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How The Zika Virus Damages The Brain

This 3-month-old baby, born with microcephaly, is held by her father in Recife, Brazil.
Mario Tama
Getty Images
This 3-month-old baby, born with microcephaly, is held by her father in Recife, Brazil.

A few weeks ago, Dr. James Bale saw a series of MRI images in a medical journal of MRI scans of babies infected with Zika in the womb.

They scans showed something Bale had seen only a few times in his 30-year career: a phenomenon called fetal brain disruption sequence.

As the fetus's brain starts to grow, it creates pressure, which pushes on the skull and causes it to grow. But if something stops brain growth — such as a virus — pressure on the skull drops. And the skull can collapse down onto the brain.

The skin around the head continues to grow, Bale says. So the baby is born with wrinkles of skin at the back of the neck and a tiny skull. In some cases, the baby's head is as small as an orange, or about half the size of a healthy baby's head.

"It's quite remarkable what the Zika virus is doing to the brain of young infants," Bale says. "Many of them will die often in infancy, and the majority, if not all, will then have a long-term, severe developmental problems."

Now scientists think they have an understanding about how Zika causes these severe brain malformations. The findings come from a series of mouse experiments, published Wednesday in three leading journals.

In one study, published in Nature, Alysson Muotri and his team at the University of California, San Diego, infected pregnant mice with Zika and looked to see how the virus harmed the baby mice.

"We detected the virus all over the mice and in different regions of the body," Muotri says.

But for some reason — and scientists don't know why yet — Zika is particularly attracted to brain cells. And once inside the cells, Muotri says, Zika turns them into viral factories that start producing huge amounts of virus. Until they burst.

"They explode, and more viral particles are released that can infect other cells. And they can just amplify themselves," Muotri says.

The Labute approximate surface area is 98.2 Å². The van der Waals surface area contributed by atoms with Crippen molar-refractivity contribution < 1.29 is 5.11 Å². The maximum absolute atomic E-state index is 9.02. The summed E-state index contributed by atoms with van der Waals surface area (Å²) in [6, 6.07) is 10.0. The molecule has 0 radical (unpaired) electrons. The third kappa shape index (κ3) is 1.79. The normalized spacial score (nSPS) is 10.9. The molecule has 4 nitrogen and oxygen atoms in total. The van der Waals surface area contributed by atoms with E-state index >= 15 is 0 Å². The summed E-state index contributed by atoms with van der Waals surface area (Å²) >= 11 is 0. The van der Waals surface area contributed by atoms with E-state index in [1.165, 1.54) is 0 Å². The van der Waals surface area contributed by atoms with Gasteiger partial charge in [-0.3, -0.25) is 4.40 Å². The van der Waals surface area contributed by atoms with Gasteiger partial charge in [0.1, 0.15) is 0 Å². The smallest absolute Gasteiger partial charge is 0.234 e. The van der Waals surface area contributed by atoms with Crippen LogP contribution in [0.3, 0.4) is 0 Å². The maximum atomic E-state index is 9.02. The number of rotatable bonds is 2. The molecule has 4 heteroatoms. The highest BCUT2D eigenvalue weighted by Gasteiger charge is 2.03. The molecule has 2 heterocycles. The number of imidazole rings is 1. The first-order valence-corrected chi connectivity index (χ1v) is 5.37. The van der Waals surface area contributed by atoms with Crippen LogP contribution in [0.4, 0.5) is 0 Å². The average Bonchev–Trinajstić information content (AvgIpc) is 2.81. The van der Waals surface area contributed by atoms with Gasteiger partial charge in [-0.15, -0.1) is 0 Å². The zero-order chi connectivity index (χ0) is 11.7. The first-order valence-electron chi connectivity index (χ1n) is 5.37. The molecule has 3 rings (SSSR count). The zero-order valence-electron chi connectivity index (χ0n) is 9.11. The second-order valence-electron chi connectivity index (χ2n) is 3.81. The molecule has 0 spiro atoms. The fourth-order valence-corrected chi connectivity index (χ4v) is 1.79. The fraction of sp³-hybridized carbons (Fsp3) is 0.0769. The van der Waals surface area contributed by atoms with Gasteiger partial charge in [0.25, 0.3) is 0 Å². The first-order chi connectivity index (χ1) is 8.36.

More and more brain cells get infected. More die. This cell death is already a problem for the fetus. It scars the brain and creates inflammation.

But the situation gets worse because the brain cells infected by Zika are extremely special. They're called neural progenitor cells. And they're responsible for building a large portion of the brain.

"These are fast-replicating cells that will give rise to billions of cells in our brains," Muotri says.

So if a fetus loses even just a small percentage of these cells, a portion of its brain will never develop. "And the impact later in life would be dramatic," he says.

A second study, published in the journal Cell Stem Cell, confirmed that Zika destroys neural progenitor cells inside a growing embryo. In that experiment, a team of scientists at the Chinese Academy of Sciences, injected the virus directly into the brains of mice embryos, developing inside their moms.

Muortri says death of brain cells is likely the major way that Zika causes microcephaly in babies. But it isn't the full picture.

In the third study, Indira Mysorekar and her colleagues at Washington University in St. Louis, also infected pregnant mice with Zika.

They found the virus not only damages the brain but also attacks the placenta.

"The nutrient and blood exchange that normally happens between the mother and the fetus is reduced," Mysorekar says. This slows down the baby's growth — and may hurt the brain as well.

Mysorekar and her colleagues published their findings in the journal Cell.

She says mouse experiments can never tell us exactly what's happening in people. Human anatomy is more complicated.

But one thing is clear: Once Zika infects the fetus, "it leaves a lot of havoc and devastation in its wake," she says. "It's almost like a tornado or an earthquake. There is death following Zika. "

Copyright 2020 NPR. To see more, visit https://www.npr.org.

Michaeleen Doucleff, PhD, is a correspondent for NPR's Science Desk. For nearly a decade, she has been reporting for the radio and the web for NPR's global health outlet, Goats and Soda. Doucleff focuses on disease outbreaks, cross-cultural parenting, and women and children's health.